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Sobriety is a term that may be used in a broad sense to signify moderation of any kind, but in its strict sense indicates the virtue, a species of temperance, whose function is to moderate and control the sense appetite with respect to alcoholic drink or other intoxicating substances. The older theologians were familiar with no intoxicants except fermented drink, and sobriety for them was simply temperance as applied to the desire and use of such drink. It was distinguished from abstinence, which was temperance in the use of food and nonintoxicating drink. A virtue in addition to abstinence was considered necessary where intoxicants were concerned, because the desire for them constituted a distinct form of appetition, difficult yet important to keep under reasonable control. Today, however, when a great variety of substances are used to produce a condition morally indistinguishable from alcoholic intoxication, the scope of the virtue of sobriety must be broadened to include moderation in the use of intoxicants in every form.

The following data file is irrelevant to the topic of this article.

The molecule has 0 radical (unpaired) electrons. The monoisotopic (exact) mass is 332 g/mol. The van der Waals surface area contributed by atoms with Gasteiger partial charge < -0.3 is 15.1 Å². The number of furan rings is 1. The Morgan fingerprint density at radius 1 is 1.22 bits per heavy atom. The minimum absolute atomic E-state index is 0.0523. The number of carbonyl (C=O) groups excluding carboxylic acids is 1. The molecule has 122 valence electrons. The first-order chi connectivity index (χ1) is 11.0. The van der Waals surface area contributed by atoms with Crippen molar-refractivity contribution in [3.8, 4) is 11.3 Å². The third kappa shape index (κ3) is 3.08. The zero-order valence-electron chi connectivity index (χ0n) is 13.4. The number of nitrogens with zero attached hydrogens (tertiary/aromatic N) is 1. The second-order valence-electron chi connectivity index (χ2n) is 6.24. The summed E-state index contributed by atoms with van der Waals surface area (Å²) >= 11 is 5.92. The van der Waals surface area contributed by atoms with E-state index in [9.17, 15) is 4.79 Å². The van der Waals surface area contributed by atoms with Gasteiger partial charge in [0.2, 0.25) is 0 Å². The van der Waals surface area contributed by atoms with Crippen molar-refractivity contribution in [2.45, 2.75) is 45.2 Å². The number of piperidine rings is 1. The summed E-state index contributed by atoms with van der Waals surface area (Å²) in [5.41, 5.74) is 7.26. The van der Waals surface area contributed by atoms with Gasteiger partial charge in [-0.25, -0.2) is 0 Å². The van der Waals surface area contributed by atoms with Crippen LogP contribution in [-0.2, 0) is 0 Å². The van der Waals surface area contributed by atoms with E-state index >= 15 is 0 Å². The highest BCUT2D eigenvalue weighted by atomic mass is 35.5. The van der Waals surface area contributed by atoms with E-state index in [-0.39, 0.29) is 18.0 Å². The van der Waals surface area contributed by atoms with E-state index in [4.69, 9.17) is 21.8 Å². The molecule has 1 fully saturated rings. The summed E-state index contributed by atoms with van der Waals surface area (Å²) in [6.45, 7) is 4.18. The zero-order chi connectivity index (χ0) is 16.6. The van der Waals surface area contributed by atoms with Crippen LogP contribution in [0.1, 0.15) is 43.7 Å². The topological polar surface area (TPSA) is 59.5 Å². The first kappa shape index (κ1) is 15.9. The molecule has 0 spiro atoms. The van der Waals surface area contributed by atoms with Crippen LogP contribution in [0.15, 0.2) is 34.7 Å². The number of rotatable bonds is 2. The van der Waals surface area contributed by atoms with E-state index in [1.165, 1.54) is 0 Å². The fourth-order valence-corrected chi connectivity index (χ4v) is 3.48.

The use of intoxicants is not per se or essentially evil (see 1 Tm 5.23; Sir 31.27). But if, as the son of Sirach states, wine was created to promote joy of heart, good cheer, and merriment, it has in fact proved the ruin of many, and its abuse is certainly sinful.

As in the case with other moral virtues, sobriety consists in a mean between excess and defect. The defect of sobriety is drunkenness; the vice by way of excess has been given no special name, but it consists in an unreasonable unwillingness to use intoxicants even when health requires them. Total abstainers are not guilty of a culpable excess of sobriety unless their abstention is unworthily motivated. For those prone to alcoholic addiction, the reasonable mean is total abstention. In contemporary life, when powerful intoxicants, especially distilled spirits, are in common use, and when social customs lead many into excess, total abstinence, under ordinary circumstances, is a commendable, though not an obligatory, measure to safeguard the observance of temperance. Moreover, the mean of the infused virtue of sobriety is measured by higher considerations than those that determine what is reasonable from the point of view of the natural, acquired virtue. The sacrifice of otherwise legitimate satisfactions for a supernatural motive can be praiseworthy and meritorious, as is evident in the case of virginity or celibacy undertaken for the sake of virtue, or in the case of fasting.

See Also: temperance, virtue of; temperance movements.

Bibliography: thomas aquinas, Summa theologiae, 2a2ae, 149.

[p. k. meagher]

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